facility and distribution fleet during the obligation period that 
the company believes will increase the GHG savings of the 
biodiesel produced; however, details of reduced emissions 
have not, to date, been reported to the RFA. Convert2Green 
confirmed that it had not been prosecuted for breach of any 
environmental or social regulations in this obligation period. 

Greenergy is the only company in the first obligation period 
to have put in place a procedure to have its biofuel feedstocks 
audited against the RTFO Meta-Standard (see case study, 
page 29). It has undertaken a test case GHG analysis for one 
of its ethanol suppliers using real data (rather than relying on 
RFA defaults), which suggests improved GHG savings. It has 
used qualitative data from British Sugar to report a better 
than default saving for sugar beet ethanol. It has also aimed 
to increase GHG savings by maximising the use of wastes 
and by-products (37% of its biodiesel supply). Greenergy has 
begun a programme of work assessing GHG emissions from 
indirect land-use change. It is a member of four standards 
bodies (RSB, RSPO, RTRS, BSI). Greenergy was able to 
identify that at least 72% of its palm oil was produced on 
long term agricultural land, and is aiming to increase this to 
100%. It is sourcing from a supplier working towards RSPO 
certification, but has not to date reported using any certified 
palm oil. 

Mabanaft stated that although it has not reported any 
certified feedstock, several of its palm and soy suppliers are 
members of the RSPO and RTRS, respectively. It did not 
report that these suppliers have achieved certification to date. 
Mabanaft is not a member of any standards bodies. It met 
the Government's environmental sustainability target through 
the supply of biodiesel from UCO and tallow. Mabanaft has 



taken advantage of short supply chains (sourcing from UK 
production) to collect actual GHG emissions data. 

Rix sourced only UCO. It provided no information on 
additional sustainability activities. 

Two targets met 

Esso reported on investments in the development of 
advanced biofuels technologies. It provided information on 
several supply chain partners. One supplier has invested 
in data provision to meet RTFO requirements. Two are 
members of RSPO; of these two, one is also an RTRS 
member, and one has achieved RSPO certification for some 
of its palm oil. Work is underway with this last supplier to 
determine and report 'actual' GHG savings. Esso has not, 
however, reported the use of RSPO certified feedstock and 
is not itself a member of any standard body. Esso has a 
policy of reporting conservatively through the year, and was 
able to demonstrate small improvements in its sustainability 
data after verification. Esso has an ISO 14001 certified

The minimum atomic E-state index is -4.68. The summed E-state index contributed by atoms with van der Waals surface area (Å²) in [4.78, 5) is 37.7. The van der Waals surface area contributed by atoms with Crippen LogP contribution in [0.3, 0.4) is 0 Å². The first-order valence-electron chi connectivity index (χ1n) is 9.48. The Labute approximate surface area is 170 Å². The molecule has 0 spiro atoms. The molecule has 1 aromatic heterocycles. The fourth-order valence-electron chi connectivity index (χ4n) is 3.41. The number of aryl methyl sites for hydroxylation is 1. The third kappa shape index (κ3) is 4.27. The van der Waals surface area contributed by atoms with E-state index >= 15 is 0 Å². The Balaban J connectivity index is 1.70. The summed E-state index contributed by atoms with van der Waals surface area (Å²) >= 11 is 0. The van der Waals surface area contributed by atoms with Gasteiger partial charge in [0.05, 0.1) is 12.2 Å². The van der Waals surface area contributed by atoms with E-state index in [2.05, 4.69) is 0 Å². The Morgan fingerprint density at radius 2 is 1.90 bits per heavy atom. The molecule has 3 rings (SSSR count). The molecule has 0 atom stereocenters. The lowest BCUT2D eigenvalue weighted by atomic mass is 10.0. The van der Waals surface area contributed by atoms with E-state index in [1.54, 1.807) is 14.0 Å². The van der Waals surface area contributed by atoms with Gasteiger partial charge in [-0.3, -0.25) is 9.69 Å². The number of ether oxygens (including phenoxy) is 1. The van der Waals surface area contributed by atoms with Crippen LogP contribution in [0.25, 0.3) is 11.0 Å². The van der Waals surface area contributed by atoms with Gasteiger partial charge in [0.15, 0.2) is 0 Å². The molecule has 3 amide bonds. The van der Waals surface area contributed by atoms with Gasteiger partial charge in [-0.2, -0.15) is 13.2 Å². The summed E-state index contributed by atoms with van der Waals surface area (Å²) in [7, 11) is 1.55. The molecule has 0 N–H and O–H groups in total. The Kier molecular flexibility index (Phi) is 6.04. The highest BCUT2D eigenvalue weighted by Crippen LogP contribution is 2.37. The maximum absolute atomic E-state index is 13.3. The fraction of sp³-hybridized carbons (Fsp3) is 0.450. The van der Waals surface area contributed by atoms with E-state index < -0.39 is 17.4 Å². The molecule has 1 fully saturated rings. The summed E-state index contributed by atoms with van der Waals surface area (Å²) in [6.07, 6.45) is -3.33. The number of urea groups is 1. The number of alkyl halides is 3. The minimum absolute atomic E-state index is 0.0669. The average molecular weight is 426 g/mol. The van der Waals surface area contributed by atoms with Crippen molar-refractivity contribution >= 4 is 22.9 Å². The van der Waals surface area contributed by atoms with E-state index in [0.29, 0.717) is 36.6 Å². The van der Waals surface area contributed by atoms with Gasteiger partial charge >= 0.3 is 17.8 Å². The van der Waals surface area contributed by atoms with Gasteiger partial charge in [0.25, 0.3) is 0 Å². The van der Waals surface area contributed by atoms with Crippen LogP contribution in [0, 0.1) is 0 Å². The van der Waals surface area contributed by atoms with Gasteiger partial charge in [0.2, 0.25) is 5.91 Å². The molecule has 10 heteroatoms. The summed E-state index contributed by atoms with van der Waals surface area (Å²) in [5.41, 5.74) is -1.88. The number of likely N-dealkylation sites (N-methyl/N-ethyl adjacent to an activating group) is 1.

environmental management system. 

Harvest Energy is a member of the RSPO and has made 
term agreements for the future supply of RSPO verified 
material, though it has not reported any RSPO certified fuel 
to date. It is asking suppliers to join environmental schemes. 
It has sourced all of its sugar beet and over 1 0% of its oilseed 
rape from ACCS certified material. Harvest has used wastes 
and by-products as feedstock for 35% of its biodiesel. It 
achieved the highest GHG saving of any obligated company 
that submitted a verified Annual Report. Harvest has started 
to receive actual data from suppliers, and aims to increase 
use of 'accuracy level 3 and 4' (see Effects of the RTFO on 
greenhouse gas emissions, page 37) data in RTFO year two. 

Petroplus has improved its data reporting over the year 
through contact with its suppliers. Through the Northeast 
Biofuels 'Grower Network' it is involved in improving the 
carbon and sustainability of feedstocks grown in North East 
England. Although the majority of Petroplus' biofuel comes 
from soy and palm, it is not currently a member of RSPO or 
RTRS, stating that it is not yet convinced of the robustness 
of these mechanisms. Petroplus has developed a purchasing 
specification that includes demands on supplier supply chain 
monitoring. It did not provide information on supply chain 
partners or activity to improve carbon savings. 

Shell has a sustainable sourcing policy for suppliers, 
containing sustainability clauses for new and renewed term 
contracts. This demands assurance that high biodiversity 
areas have not been damaged, and that forced and child 



Year One of the RTFO 



Renewable Fuels Agency 27 



labour have not been used. Suppliers are also asked to join 
relevant standards bodies; however, to date, Shell has not 
reported any biofuel certified to a qualifying standard. Shell is 
a member of the RSB, RSPO, RTRS and BSI. It has planned 
independent audits of oilseed rape grown in Germany against 
the RTFO Meta-Standard. Further work includes research 
and development as well as involvement in a consortium 
focusing on identifying 'Responsible Cultivation Areas' 
(appropriate idle land) for future biofuels expansion. Shell did 
not report any activities to improve its carbon savings. 

One target met 

Chevron states that it is working through the International 
Petroleum Industry Environmental Conservation Association 
(IPIECA) to engage with the RSB and the European 
Petroleum Industry Association (EUROPIA), with the aim of 
improving chain of custody for certified sustainable crops. 
It is not a member of any standards bodies itself. Although 
Chevron reports that it asks its suppliers to source only